4 Most Commonly Asked Questions About Campus Recycling
Last week I travelled to San Antonio, Texas for The Association for the Advancement of Sustainability in Higher Education (AASHE) 2017 annual conference. I met with a lot of people who are passionate about sustainability and who are involved in the recycling efforts on their campus. What I found was that a lot of these individuals were asking very similar questions about how to implement effective indoor & outdoor recycling programs. So, I thought I would put together a round-up of the top questions regarding campus recycling programs, and our responses, in case you’ve been asking the same things.
[caption id="attachment_5159" align="aligncenter" width="600"] Antonia Edwards (left) Tom Lembo (right)[/caption]
Question 1: How Do I Motivate Students To Participate In Campus Recycling?
[caption id="attachment_4863" align="aligncenter" width="400"] CleanRiver Indoor Square Bins at Wilfrid Laurier University[/caption]
This was by far the most asked question, and what surprised me was that I was being asked this by students. If they don’t know how to engage their peer group who does?!
Well I didn’t have to look far; CleanRiver’s CEO Bruce Buchan has been in the industry for 28 years. You could say he’s seen a thing or two.
“The first thing for an effective recycling program in any organization isculture. It’s the number one driver of program participation” says Buchan.
“Essentially recycling programs must be driven from the top down. It’s nearly impossible for the sustainability team or a student led initiative to drive culture change from the bottom up. You need to work with your administration to get them to lead by example. Then everyone else will fall in line.” says Buchan.
Read our recent blog post on 3 Ways to Convince Your Boss to Start a Recycling Program for some tips on how to get your leaders on board.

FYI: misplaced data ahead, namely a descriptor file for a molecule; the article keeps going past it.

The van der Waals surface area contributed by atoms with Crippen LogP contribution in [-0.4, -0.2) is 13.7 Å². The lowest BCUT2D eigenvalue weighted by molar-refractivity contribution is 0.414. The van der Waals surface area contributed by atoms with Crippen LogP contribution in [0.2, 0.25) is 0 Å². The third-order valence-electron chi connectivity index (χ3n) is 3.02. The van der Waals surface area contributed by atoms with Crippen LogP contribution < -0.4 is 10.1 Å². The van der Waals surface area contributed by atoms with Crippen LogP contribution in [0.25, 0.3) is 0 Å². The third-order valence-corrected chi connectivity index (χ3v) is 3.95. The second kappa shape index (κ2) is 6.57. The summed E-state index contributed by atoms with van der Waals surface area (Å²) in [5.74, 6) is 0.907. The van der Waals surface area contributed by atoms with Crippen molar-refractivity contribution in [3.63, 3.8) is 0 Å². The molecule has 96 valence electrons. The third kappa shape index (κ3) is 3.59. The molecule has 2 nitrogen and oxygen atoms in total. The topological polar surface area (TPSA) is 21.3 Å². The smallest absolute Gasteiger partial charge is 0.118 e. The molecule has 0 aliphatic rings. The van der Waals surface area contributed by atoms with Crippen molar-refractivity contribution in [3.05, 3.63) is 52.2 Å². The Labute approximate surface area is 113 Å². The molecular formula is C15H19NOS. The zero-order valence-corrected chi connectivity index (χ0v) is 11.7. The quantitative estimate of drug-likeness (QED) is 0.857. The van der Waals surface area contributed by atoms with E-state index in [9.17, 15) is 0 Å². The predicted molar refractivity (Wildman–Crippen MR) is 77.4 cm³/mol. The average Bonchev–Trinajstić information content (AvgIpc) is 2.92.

Communication is also key. With students hailing from different regions and cultural backgrounds it’s important to let freshman students know about your recycling expectations as soon as they arrive on campus. Tell them what’s recyclable, where the indoor recycling bins, where the outdoor recycling bins are, and what your campus diversion rate goals are. This will help them understand how to recycle effectively.
Question 2: What’s The Deal With Restrictive Openings On Recycling Bins?
Restrictive openings can be effective in helping people make the right decision when faced with which stream to deposit their waste. The problem with restrictive openings is that they can sometimes cause collection issues.
An interesting example from one of my conversations at AASHE, was where a campus had recently ordered new fan cups for their sports facilities. At the first game however, they discovered the rim of the cup was the same circumference as the opening for the recycling bin. This meant that the first person who tried to recycle the cup jammed the opening of the bin and then all fan cups were piled up around the bin or made their way into the trash stream.